Today's post continues our focus on Elica Health Center's Wellness Outside Walls (WOW) initiative, which includes programs that make it possible for our providers and clinical staff to deliver care outside the walls of our clinics to those in great need. While it can be interesting and informative to learn about the genesis of such activities, how they are organized, and where the funding comes from, they are no substitute for the stories about and by the people, both providers and patients, who participate in these unique and valuable programs.
The exam room is a picnic table under a park canopy. Twenty yards away, a second picnic table is the waiting room.
And the waiting room is already full when the Elica Street Medicine team pulls up.
“How’s it going, Doc!”
Some of the patients wave, some nod acknowledgment … and some rise to come and get their hugs. All are homeless.
One of the regulars, Jerry, greets each member of the Elica team with tears in his eyes and heartfelt thanks. In the course of the next hour, he will greet some of them two or three different times, forgetting interactions from just minutes earlier.
“We encounter mental-health issues, substance abuse - or both - in about 90 percent of our patients out here,” says Physician Assistant Abram Nunn, one of the program's lead providers. “For some that can mean a borderline personality disorder, PTSD … basically, they’ve had trauma in their life with no real support.”
The navigating of these various conditions is a learned skill for the Elica team members. But they have found that familiarity breeds trust, and so they enthusiastically greet their regulars by name and spend a lot of time talking about their lives.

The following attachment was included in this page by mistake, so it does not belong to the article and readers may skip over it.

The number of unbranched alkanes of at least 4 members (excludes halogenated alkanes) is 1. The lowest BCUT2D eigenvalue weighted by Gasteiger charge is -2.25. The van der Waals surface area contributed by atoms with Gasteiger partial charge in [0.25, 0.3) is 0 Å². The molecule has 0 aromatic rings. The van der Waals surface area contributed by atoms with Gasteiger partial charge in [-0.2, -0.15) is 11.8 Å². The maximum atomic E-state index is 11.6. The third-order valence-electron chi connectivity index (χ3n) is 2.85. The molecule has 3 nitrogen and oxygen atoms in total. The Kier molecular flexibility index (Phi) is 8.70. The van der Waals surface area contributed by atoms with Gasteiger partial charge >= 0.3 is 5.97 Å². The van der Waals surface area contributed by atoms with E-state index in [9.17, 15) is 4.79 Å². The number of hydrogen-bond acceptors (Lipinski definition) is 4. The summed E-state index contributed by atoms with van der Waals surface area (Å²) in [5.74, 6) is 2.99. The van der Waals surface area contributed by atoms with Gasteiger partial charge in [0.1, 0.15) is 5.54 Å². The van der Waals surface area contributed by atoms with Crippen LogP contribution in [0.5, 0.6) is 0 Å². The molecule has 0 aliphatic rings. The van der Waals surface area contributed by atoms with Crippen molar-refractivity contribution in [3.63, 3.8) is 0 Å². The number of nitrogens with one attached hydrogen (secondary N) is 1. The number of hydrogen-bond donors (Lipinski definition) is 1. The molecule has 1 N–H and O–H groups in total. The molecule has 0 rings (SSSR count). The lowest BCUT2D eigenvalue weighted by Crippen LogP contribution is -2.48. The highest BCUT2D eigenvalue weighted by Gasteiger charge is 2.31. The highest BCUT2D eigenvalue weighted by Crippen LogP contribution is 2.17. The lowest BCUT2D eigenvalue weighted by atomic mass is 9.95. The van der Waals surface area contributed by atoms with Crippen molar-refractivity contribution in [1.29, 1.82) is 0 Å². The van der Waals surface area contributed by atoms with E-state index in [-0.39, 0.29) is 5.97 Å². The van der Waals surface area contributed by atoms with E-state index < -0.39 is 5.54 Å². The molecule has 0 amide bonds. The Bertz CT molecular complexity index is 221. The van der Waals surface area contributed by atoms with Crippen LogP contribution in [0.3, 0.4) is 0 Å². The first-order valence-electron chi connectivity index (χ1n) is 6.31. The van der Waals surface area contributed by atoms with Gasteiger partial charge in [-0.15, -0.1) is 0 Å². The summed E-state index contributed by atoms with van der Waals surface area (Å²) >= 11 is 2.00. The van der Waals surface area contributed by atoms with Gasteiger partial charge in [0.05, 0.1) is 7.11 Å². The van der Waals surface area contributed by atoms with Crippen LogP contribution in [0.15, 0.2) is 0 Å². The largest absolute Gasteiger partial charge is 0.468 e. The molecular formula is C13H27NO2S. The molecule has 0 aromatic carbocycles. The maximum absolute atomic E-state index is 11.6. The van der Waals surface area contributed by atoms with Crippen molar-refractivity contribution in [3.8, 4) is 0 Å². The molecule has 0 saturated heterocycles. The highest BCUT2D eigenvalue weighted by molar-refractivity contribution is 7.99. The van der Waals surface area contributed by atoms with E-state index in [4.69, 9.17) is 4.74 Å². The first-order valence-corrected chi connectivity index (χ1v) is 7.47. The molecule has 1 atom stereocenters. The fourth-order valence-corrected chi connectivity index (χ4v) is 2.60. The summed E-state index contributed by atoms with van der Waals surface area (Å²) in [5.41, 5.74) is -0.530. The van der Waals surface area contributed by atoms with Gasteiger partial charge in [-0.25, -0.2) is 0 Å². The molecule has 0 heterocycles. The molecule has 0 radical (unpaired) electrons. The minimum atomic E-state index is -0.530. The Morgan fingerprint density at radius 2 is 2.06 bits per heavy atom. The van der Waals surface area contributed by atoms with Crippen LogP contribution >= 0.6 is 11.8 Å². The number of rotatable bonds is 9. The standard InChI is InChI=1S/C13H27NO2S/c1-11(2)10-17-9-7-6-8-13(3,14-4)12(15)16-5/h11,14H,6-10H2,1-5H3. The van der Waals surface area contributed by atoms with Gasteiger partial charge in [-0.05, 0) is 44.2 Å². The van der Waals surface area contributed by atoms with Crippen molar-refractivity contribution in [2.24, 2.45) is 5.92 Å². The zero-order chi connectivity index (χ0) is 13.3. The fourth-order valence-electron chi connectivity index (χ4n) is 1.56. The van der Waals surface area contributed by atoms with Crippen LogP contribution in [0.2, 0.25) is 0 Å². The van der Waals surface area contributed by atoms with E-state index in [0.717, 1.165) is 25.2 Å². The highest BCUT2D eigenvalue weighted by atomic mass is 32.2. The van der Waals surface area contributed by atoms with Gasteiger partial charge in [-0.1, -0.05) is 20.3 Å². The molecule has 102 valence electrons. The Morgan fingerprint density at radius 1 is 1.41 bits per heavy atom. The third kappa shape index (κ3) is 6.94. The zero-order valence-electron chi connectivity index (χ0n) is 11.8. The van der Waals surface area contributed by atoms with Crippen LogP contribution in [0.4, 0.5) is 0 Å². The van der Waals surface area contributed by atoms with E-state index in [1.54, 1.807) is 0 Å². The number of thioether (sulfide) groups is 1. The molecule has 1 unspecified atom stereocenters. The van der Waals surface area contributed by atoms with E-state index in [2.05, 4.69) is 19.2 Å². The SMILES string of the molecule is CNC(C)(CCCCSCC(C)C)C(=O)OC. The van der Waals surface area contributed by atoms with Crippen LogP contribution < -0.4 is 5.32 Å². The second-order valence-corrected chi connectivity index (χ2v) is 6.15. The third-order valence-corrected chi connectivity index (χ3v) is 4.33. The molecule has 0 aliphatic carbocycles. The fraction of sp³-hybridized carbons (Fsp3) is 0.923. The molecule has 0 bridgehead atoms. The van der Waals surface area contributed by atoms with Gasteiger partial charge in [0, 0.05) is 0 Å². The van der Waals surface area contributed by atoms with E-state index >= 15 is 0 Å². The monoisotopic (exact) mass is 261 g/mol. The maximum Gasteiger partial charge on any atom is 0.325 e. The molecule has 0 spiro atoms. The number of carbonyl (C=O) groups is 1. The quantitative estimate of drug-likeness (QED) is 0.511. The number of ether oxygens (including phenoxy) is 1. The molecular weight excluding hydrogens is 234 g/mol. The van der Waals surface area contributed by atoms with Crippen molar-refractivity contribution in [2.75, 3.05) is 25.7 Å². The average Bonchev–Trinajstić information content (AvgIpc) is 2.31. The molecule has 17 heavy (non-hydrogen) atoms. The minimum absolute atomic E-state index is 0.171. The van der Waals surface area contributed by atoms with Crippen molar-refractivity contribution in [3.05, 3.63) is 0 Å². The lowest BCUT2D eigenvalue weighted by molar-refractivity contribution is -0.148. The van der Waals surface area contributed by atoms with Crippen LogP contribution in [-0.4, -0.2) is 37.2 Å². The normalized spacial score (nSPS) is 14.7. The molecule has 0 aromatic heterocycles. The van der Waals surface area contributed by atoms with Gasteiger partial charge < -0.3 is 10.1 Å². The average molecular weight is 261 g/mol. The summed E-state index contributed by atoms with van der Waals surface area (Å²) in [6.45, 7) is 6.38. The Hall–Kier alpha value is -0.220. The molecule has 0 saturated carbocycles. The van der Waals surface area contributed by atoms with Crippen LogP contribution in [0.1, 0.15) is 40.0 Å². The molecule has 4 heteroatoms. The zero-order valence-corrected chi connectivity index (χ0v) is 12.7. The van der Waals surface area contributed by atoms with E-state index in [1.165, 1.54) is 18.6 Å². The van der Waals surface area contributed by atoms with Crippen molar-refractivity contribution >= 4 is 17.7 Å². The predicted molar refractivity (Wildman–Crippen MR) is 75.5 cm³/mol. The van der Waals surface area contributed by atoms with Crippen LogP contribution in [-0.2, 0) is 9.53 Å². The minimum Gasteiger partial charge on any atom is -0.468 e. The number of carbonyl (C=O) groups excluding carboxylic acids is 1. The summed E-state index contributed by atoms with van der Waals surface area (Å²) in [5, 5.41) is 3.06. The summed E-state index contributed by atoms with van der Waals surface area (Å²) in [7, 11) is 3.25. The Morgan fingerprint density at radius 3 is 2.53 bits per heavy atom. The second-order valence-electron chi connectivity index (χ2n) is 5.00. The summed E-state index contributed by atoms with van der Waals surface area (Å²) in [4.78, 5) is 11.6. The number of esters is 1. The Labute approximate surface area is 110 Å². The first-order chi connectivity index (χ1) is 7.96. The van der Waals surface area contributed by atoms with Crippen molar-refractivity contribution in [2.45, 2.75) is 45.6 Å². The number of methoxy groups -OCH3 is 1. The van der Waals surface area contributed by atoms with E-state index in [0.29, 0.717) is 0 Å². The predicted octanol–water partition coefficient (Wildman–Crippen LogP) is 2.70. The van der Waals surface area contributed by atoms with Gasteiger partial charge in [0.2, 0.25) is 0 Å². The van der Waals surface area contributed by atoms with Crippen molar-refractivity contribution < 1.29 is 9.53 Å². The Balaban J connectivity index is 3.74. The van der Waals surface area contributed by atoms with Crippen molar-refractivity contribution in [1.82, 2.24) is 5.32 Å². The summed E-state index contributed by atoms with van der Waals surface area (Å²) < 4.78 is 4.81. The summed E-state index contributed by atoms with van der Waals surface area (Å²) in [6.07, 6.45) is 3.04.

In this particular waiting room, most of the patients have makeshift campsites nearby, somewhere in the trees on the adjacent acreage. The Elica staff talks to them like they were neighbors across the back fence.
“Hey, Mr. Hank?” hollers Anna Darzins, the street medicine program manager. “Would you take a picture with me?”
“Sure,” says Mr. Hank, who sets down his shopping bags and promptly poses his fingers into rabbit ears behind Anna’s head.
“We feel we can do the most good if we are a consistent, positive presence,” Nunn says. “The personal aspect is very important to that.”
It can begin near an underpass, outside a tent, or under a tree. But every time Elica’s Street Medicine teams make a first contact with a homeless patient, they know that it could be a last lifeline to wellness for that individual. Dr. Matthew Gibson, co-founder of the Street Medicine program, remembers one man whose story perfectly illustrates this.
On an autumn evening in Sacramento, a tiny woman named Denise is going to a doctor’s appointment without ever leaving the street curb.
She isn’t alone. Dozens of the community’s homeless citizens are checking in at Elica’s Health on Wheels mobile unit, parked just across the street from the landmark Sutter’s Fort. For people like Denise, the fully-staffed unit is the rolling clinic that meets them where they are.
Regularly. “I’ve been out here (on the street) since my house was foreclosed on 8 months ago,” says Denise, through tears. “I came to one of these events for the homeless and the (Elica) bus was there. I was still healing from a broken leg, so I had them look at it, and I’ve been coming every month ever since.”
In addition to medical care, the Elica staff is able to provide counseling with a social worker and connection to other social services.
“There’s no question that, for a lot of people, this (mobile unit) is now their regular doctor’s office,” says Anna Darzins, program manager for the Wellness Outside Walls initiative. “And that gives us a chance to build relationship with them when we see them again and again.”
For Elica’s Street Medicine teams, the mission is not limited to the patient in the field. Team members know that they’re having a systemic impact across the entire healthcare system, as Physician Assistant Abram Nunn explains.
If there is one intangible trait shared by Elica’s Street Medicine providers, it might be their desire - and ability - to see society’s invisible people. That heart burden draws healthcare professionals like Sachiko Kageyama, a former emergency-room staffer who heard about Elica’s mission and signed on with the Street Medicine teams in the spring of 2016.